Scientists have come to a very disappointing conclusion about dark matter.
A new study has come to an immensely disappointing conclusion about the nature of dark matter, which is believed to make up the vast majority of matter in the known universe.
Dark matter has been incredibly elusive to mankind, and we’ve only been able to detect it indirectly by observing its gravitational effects. But scientists were hopeful that there was some additional interaction, a way that dark matter might mess with normal matter and produce a recoil from a collision, but a huge new experiment has come to the conclusion that dark matter may be almost completely invisible to us, according to a Lawrence Berkeley National Laboratory.
The LUX Collaboration, or the Large Underground xenon experiment, performed the longest and most sensitive search for dark matter ever devised, using 370 kilograms of liquid xenon and a detector that ran for 20 straight months, but it was unable to detect a single dark matter collision.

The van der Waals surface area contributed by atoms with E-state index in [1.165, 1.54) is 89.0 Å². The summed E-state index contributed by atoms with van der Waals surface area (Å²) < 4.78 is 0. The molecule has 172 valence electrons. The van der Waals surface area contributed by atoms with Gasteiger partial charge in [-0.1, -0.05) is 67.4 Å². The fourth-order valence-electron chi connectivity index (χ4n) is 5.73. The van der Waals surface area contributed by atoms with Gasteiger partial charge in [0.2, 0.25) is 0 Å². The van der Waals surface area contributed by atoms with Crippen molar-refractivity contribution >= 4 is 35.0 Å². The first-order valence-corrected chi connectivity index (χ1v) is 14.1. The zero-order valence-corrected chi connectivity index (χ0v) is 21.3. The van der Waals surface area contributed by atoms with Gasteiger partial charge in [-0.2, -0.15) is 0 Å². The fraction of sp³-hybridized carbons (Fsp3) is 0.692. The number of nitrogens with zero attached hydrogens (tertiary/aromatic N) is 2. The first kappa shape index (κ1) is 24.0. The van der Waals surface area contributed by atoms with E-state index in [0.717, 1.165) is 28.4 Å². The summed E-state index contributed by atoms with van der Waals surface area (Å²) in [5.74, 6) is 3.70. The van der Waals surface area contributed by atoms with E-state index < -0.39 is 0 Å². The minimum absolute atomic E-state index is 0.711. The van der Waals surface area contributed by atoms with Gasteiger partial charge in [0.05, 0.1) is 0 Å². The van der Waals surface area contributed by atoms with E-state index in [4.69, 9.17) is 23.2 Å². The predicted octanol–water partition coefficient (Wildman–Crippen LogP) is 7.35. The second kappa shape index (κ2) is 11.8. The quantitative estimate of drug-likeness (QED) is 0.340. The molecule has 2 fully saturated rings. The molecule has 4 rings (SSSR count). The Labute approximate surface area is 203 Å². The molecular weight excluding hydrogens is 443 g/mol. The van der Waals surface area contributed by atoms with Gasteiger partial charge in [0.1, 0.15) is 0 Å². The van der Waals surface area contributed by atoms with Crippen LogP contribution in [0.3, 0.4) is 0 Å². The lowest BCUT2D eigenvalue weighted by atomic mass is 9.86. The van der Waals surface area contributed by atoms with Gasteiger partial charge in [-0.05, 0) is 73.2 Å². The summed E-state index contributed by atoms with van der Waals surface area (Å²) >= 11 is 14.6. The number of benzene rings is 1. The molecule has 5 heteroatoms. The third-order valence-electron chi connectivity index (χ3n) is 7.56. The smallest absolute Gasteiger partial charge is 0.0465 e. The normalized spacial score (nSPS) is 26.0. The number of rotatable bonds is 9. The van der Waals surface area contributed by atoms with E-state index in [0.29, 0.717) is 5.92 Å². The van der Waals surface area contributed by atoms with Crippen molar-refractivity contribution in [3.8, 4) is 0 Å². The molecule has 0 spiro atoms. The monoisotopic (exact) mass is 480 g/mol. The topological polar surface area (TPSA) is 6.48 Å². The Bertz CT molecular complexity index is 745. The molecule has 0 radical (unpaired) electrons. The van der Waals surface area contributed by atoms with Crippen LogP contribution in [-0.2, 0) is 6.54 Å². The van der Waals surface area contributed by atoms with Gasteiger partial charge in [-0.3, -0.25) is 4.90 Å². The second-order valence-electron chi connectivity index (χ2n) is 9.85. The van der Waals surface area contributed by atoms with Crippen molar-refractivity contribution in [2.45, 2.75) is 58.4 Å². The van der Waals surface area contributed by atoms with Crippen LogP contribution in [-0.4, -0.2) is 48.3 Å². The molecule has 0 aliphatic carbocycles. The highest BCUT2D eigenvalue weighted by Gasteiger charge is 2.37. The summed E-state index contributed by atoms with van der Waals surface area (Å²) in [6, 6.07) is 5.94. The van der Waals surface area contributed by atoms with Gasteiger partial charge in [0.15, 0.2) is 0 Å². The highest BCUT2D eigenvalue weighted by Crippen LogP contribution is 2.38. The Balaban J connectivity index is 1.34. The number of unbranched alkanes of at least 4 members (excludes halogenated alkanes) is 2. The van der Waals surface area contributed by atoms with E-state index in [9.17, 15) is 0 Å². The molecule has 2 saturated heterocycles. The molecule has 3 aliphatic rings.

Dark matter is necessary to explain galaxy rotation curves and the bending of light around star clusters, so we know it’s out there. We can even observe dark matter separating from normal matter when two galaxy clusters smash into each other.
But unfortunately, we are no closer to understanding the particle nature of dark matter because we haven’t figured out how to see it interact with normal matter, and this latest experiment is a huge disappointment that throws into question whether it’s possible for us to observe this.
“LUX has delivered the world’s best search sensitivity since its first run in 2013,” said Rick Gaitskell, professor of physics at Brown University and co-spokesperson for the LUX experiment. “With this final result from the 2014-2016 run, the scientists of the LUX Collaboration have pushed the sensitivity of the instrument to a final performance level that is 4 times better than originally expected. It would have been marvelous if the improved sensitivity had also delivered a clear dark matter signal. However, what we have observed is consistent with background alone.”